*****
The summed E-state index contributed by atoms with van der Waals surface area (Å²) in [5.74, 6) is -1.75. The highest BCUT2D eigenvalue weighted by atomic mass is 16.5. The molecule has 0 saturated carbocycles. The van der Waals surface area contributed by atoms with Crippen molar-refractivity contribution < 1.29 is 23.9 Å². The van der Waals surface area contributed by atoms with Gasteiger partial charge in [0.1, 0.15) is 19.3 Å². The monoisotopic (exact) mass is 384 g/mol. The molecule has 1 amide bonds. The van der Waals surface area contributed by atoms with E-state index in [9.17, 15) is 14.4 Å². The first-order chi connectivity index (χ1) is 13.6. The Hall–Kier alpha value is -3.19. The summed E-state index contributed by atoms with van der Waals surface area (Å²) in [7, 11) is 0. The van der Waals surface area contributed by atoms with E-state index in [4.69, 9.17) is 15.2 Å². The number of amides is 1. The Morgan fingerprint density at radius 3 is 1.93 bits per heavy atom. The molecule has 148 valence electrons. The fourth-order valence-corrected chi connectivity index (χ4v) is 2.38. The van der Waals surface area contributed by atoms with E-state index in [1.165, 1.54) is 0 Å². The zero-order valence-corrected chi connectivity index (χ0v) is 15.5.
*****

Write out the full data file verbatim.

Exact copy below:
The summed E-state index contributed by atoms with van der Waals surface area (Å²) in [5.74, 6) is -1.75. The highest BCUT2D eigenvalue weighted by atomic mass is 16.5. The molecule has 0 saturated carbocycles. The van der Waals surface area contributed by atoms with Crippen molar-refractivity contribution < 1.29 is 23.9 Å². The van der Waals surface area contributed by atoms with Gasteiger partial charge in [0.1, 0.15) is 19.3 Å². The monoisotopic (exact) mass is 384 g/mol. The molecule has 1 amide bonds. The van der Waals surface area contributed by atoms with E-state index in [9.17, 15) is 14.4 Å². The first-order chi connectivity index (χ1) is 13.6. The Hall–Kier alpha value is -3.19. The summed E-state index contributed by atoms with van der Waals surface area (Å²) in [7, 11) is 0. The van der Waals surface area contributed by atoms with E-state index in [4.69, 9.17) is 15.2 Å². The number of amides is 1. The Morgan fingerprint density at radius 3 is 1.93 bits per heavy atom. The molecule has 148 valence electrons. The fourth-order valence-corrected chi connectivity index (χ4v) is 2.38. The van der Waals surface area contributed by atoms with E-state index in [1.165, 1.54) is 0 Å². The zero-order valence-corrected chi connectivity index (χ0v) is 15.5.